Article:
Cite This Article
    EID Ezeoke I, Saffa A, Guthartz S, Tate A, Varma JK, Vora NM, et al. Health Precautions Taken by Travelers to Countries with Ebola Virus Disease. Emerg Infect Dis. 2016;22(5):929-931. https://dx.doi.org/10.3201/eid2205.160041
    AMA Ezeoke I, Saffa A, Guthartz S, et al. Health Precautions Taken by Travelers to Countries with Ebola Virus Disease. Emerging Infectious Diseases. 2016;22(5):929-931. doi:10.3201/eid2205.160041.
    APA Ezeoke, I., Saffa, A., Guthartz, S., Tate, A., Varma, J. K., & Vora, N. M. (2016). Health Precautions Taken by Travelers to Countries with Ebola Virus Disease. Emerging Infectious Diseases, 22(5), 929-931. https://dx.doi.org/10.3201/eid2205.160041.
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  • Cutaneous Leishmaniasis and Conflict in Syria PDF Version [PDF - 319 KB - 3 pages]
    W. S. Al-Salem et al.
            Cite This Article
    EID Al-Salem WS, Pigott DM, Subramaniam K, Haines L, Kelly-Hope L, Molyneux DH, et al. Cutaneous Leishmaniasis and Conflict in Syria. Emerg Infect Dis. 2016;22(5):931-933. https://dx.doi.org/10.3201/eid2205.160042
    AMA Al-Salem WS, Pigott DM, Subramaniam K, et al. Cutaneous Leishmaniasis and Conflict in Syria. Emerging Infectious Diseases. 2016;22(5):931-933. doi:10.3201/eid2205.160042.
    APA Al-Salem, W. S., Pigott, D. M., Subramaniam, K., Haines, L., Kelly-Hope, L., Molyneux, D. H....Acosta-Serrano, A. (2016). Cutaneous Leishmaniasis and Conflict in Syria. Emerging Infectious Diseases, 22(5), 931-933. https://dx.doi.org/10.3201/eid2205.160042.
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  • Phylogeny of Zika Virus in Western Hemisphere, 2015 PDF Version [PDF - 323 KB - 3 pages]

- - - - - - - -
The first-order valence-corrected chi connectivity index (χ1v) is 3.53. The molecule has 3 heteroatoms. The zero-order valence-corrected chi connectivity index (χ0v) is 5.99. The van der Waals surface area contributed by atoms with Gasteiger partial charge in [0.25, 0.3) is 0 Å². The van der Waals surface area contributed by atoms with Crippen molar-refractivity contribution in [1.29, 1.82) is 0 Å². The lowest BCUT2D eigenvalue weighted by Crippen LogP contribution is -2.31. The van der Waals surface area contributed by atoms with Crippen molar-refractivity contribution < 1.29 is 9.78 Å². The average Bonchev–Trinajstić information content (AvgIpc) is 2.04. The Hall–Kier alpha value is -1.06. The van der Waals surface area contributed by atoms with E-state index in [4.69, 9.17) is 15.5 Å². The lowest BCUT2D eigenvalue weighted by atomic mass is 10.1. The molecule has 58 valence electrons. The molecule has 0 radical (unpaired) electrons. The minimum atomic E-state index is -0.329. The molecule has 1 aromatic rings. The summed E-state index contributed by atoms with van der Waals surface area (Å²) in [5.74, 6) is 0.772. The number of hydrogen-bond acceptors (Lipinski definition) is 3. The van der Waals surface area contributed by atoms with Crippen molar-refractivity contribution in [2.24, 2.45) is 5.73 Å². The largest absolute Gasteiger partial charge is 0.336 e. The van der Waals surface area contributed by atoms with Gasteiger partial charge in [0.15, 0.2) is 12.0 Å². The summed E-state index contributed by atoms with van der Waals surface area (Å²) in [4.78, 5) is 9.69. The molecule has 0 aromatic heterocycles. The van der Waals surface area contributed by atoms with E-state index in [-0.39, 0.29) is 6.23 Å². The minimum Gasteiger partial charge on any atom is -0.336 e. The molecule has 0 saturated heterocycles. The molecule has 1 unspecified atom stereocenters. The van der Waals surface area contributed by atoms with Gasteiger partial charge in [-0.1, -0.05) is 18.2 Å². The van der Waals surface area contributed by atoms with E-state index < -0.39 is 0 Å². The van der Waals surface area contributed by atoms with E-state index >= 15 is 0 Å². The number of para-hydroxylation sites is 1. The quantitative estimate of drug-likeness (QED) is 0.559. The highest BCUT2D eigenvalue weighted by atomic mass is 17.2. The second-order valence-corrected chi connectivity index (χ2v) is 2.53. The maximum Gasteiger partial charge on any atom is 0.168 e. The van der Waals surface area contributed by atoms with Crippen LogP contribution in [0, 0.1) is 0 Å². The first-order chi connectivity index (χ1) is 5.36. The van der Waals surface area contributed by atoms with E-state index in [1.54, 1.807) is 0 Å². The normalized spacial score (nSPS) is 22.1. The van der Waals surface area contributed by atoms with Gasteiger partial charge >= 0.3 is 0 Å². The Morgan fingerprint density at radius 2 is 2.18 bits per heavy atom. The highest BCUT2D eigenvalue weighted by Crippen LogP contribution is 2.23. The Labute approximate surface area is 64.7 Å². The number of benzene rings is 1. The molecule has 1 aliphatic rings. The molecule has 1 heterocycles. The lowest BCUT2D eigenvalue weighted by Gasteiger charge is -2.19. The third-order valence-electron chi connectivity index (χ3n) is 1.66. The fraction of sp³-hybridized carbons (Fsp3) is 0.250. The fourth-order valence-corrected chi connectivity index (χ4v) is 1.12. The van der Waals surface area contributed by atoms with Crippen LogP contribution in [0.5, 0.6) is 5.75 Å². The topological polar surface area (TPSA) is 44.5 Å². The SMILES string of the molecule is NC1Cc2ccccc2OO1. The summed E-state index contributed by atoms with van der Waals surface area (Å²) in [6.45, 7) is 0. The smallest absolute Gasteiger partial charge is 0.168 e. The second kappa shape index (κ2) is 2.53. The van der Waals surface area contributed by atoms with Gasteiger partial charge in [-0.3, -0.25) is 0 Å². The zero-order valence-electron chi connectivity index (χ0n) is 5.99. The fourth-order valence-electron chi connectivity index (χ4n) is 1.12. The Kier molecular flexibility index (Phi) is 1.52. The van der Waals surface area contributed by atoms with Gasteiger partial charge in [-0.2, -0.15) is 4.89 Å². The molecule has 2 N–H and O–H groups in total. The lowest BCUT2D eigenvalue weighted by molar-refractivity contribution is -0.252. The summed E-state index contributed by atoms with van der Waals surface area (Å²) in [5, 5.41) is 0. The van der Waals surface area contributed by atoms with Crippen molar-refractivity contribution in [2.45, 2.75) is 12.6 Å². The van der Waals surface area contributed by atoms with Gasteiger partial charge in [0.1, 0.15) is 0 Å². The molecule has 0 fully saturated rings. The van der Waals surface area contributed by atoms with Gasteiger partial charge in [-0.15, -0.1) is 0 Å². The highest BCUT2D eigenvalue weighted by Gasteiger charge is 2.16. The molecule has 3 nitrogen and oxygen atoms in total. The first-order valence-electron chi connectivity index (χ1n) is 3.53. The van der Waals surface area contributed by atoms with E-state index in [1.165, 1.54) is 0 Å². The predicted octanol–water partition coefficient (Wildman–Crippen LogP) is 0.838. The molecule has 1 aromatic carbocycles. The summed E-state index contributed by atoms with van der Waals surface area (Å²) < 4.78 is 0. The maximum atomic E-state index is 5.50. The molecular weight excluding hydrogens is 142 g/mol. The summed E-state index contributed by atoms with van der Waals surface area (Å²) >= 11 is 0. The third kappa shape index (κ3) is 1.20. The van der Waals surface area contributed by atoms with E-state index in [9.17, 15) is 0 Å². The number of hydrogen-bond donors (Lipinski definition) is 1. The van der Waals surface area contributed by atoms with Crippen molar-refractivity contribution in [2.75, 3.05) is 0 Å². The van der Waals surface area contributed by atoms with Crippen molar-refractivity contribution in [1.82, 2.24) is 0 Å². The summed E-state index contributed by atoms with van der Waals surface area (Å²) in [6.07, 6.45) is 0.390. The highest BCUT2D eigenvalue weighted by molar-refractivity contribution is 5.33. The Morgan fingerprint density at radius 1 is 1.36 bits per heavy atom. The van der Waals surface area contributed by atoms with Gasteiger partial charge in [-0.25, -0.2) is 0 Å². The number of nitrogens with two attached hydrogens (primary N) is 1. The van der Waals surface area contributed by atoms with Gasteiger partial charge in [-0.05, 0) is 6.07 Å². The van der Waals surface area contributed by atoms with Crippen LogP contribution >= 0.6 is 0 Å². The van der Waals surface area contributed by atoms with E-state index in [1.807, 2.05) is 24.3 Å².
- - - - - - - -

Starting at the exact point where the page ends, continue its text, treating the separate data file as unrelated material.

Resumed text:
R. Lanciotti et al.
            Cite This Article
    EID Lanciotti R, Lambert AJ, Holodniy M, Saavedra S, Signor L. Phylogeny of Zika Virus in Western Hemisphere, 2015. Emerg Infect Dis. 2016;22(5):933-935. https://dx.doi.org/10.3201/eid2205.160065
    AMA Lanciotti R, Lambert AJ, Holodniy M, et al. Phylogeny of Zika Virus in Western Hemisphere, 2015. Emerging Infectious Diseases. 2016;22(5):933-935. doi:10.3201/eid2205.160065.
    APA Lanciotti, R., Lambert, A. J., Holodniy, M., Saavedra, S., & Signor, L. (2016). Phylogeny of Zika Virus in Western Hemisphere, 2015. Emerging Infectious Diseases, 22(5), 933-935. https://dx.doi.org/10.3201/eid2205.160065.
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  • Congenital Trypanosomiasis in Child Born in France to African Mother PDF Version [PDF - 307 KB - 3 pages]
    M. De Kyvon et al.
            Cite This Article
    EID De Kyvon M, Maakaroun-Vermesse Z, Lanotte P, Priotto G, Perez-Simarro P, Guennoc A, et al. Congenital Trypanosomiasis in Child Born in France to African Mother. Emerg Infect Dis. 2016;22(5):935-937. https://dx.doi.org/10.3201/eid2205.160133